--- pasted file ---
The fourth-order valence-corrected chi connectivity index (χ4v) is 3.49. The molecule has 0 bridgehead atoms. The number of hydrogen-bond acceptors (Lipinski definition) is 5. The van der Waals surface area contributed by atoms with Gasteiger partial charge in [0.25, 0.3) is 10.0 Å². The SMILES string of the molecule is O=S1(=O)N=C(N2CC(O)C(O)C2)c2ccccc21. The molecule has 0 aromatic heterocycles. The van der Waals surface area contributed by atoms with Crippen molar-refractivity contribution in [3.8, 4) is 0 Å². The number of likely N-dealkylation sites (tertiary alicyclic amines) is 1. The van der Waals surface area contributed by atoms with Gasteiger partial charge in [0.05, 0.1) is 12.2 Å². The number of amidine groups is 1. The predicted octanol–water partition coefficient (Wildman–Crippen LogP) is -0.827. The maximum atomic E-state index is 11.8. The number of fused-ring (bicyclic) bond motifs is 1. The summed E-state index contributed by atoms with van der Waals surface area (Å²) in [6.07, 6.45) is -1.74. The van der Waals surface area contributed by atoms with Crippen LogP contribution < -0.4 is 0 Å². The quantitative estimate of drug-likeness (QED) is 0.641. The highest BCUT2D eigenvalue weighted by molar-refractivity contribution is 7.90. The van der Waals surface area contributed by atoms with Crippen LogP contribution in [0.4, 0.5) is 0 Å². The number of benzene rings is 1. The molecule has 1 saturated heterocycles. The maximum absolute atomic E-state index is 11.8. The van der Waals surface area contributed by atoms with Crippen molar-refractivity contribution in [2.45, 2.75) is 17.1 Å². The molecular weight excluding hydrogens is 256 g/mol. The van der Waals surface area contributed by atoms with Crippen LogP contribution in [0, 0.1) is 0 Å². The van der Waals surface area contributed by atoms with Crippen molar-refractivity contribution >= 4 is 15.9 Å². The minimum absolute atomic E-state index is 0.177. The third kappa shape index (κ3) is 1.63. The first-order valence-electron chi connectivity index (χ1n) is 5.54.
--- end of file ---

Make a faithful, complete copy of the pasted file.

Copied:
The fourth-order valence-corrected chi connectivity index (χ4v) is 3.49. The molecule has 0 bridgehead atoms. The number of hydrogen-bond acceptors (Lipinski definition) is 5. The van der Waals surface area contributed by atoms with Gasteiger partial charge in [0.25, 0.3) is 10.0 Å². The SMILES string of the molecule is O=S1(=O)N=C(N2CC(O)C(O)C2)c2ccccc21. The molecule has 0 aromatic heterocycles. The van der Waals surface area contributed by atoms with Crippen molar-refractivity contribution in [3.8, 4) is 0 Å². The number of likely N-dealkylation sites (tertiary alicyclic amines) is 1. The van der Waals surface area contributed by atoms with Gasteiger partial charge in [0.05, 0.1) is 12.2 Å². The number of amidine groups is 1. The predicted octanol–water partition coefficient (Wildman–Crippen LogP) is -0.827. The maximum atomic E-state index is 11.8. The number of fused-ring (bicyclic) bond motifs is 1. The summed E-state index contributed by atoms with van der Waals surface area (Å²) in [6.07, 6.45) is -1.74. The van der Waals surface area contributed by atoms with Crippen LogP contribution < -0.4 is 0 Å². The quantitative estimate of drug-likeness (QED) is 0.641. The highest BCUT2D eigenvalue weighted by molar-refractivity contribution is 7.90. The van der Waals surface area contributed by atoms with Crippen LogP contribution in [0.4, 0.5) is 0 Å². The number of benzene rings is 1. The molecule has 1 saturated heterocycles. The maximum absolute atomic E-state index is 11.8. The van der Waals surface area contributed by atoms with Crippen molar-refractivity contribution in [2.45, 2.75) is 17.1 Å². The molecular weight excluding hydrogens is 256 g/mol. The van der Waals surface area contributed by atoms with Crippen LogP contribution in [0, 0.1) is 0 Å². The van der Waals surface area contributed by atoms with Crippen molar-refractivity contribution >= 4 is 15.9 Å². The minimum absolute atomic E-state index is 0.177. The third kappa shape index (κ3) is 1.63. The first-order valence-electron chi connectivity index (χ1n) is 5.54.